The Wild Laughter by Caoilinn HughesWhat to say about this brilliant gut punch of a novel?

The Wild Laughter is a 200-page novel with the depth of a veritable tome. It moves assuredly and precisely, taking you further into the family dynamics of the Black family and the financial and physical decline of its patriarch. What strikes me most about this novel is how compassionately it treats its characters. They are all deeply flawed, at times seeming to be beyond redemption, but there is always a little detail that Hughes introduces that forces you to recalibrate, reevaluate who you had perhaps pegged them as. And as much as you get to intimately know these characters, especially the narrator, Hart, they are also characters who aren’t fully knowable. There are questions about them that remain unanswered, even by the end of the novel.

What makes all the above possible is Hughes’s brilliant writing; it immediately lays the ground onto which this novel so confidently steps from page one. I mean, how can you resist a novel whose first chapter is this:

The night the chief died, I lost my father and the country lost a battle it wouldn’t confess to be fighting. For the no-collared, labouring class. For the decent, dependable patriarch. For right of entry from the field into the garden.

Jurors were appointed to gauge the casualty. They didn’t weal black. Don’t they know black is flattering? The truth isn’t. They kept safe and silent. I didn’t. When is a confession an absolution and when it is a sentencing, I’d like to find out. I suppose there’s only one outcome for souls like us–heavy-going souls the like of mine and the long-lost Chief’s–and not a good one.

But I’ll lay it on the line, if only to remind the People of who they are: a far cry from neutral judicial equipment. Determining the depth of rot that’s blackening the surface can’t always be left to deities or legislators–sometimes what’s needed is to tie a string around the tooth and shut the door lively.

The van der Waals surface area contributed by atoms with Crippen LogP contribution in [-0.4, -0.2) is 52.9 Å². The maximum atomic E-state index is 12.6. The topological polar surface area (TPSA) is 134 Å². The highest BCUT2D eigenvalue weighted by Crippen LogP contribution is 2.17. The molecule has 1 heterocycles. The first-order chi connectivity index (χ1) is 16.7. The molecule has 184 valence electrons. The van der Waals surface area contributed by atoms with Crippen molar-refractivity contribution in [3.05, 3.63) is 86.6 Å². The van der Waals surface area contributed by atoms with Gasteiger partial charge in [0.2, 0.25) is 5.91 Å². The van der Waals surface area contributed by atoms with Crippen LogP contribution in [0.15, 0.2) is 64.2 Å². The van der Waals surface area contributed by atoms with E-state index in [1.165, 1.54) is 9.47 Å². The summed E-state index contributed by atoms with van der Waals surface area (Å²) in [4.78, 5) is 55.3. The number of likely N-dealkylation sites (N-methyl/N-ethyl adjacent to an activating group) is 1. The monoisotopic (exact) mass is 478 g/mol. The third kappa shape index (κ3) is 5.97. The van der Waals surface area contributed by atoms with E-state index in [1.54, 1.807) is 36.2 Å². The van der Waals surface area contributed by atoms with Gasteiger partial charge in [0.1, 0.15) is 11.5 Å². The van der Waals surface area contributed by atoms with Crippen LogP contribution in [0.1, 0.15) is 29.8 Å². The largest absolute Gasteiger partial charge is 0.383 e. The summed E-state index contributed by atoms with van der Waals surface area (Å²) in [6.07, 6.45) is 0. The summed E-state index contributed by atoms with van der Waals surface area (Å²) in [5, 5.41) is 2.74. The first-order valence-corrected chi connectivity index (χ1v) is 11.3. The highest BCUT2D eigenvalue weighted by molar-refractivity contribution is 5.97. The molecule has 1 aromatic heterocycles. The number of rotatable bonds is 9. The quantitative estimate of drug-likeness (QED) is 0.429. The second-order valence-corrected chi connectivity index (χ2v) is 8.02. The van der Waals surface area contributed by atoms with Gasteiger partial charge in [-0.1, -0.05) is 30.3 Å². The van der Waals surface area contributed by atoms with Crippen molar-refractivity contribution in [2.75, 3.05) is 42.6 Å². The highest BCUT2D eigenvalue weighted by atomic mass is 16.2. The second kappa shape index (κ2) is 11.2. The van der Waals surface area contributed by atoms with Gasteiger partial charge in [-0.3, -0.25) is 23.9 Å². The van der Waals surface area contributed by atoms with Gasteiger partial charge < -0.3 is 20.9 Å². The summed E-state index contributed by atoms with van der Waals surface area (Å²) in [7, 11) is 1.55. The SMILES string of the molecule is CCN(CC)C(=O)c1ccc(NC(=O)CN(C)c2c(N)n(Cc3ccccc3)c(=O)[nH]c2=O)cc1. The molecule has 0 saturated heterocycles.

The only thing that marred this otherwise impressive novel is its protagonist’s treatment of women. It went beyond casual sexism and objectification and into potentially more violent territory sometimes, and it bothered me. I didn’t get why it was there, and why it was never addressed.

Thank you to Oneworld Publications for providing me with an e-ARC of this via NetGalley!


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    1. i totally wasn’t expecting to love it (i didnt much get along with The Orchid and the Wasp) but it ended up being such a lovely surprise!! 🙂 and it definitely should’ve been on the longlist — it’s such an impressive novel, even more so because it packs so much detail and grit in such a small number of pages


  1. Ooh, this sounds so good! Aside from the protagonist’s treatment of women. But I’m really drawn in by characterization that makes you rethink assumptions. Great review!

    Liked by 1 person

    1. i think this novel is perfect for anyone who loves literary fiction! it’s so short but packs so much info and detail and beautiful writing into its pages! thank you 🙂

      Liked by 1 person

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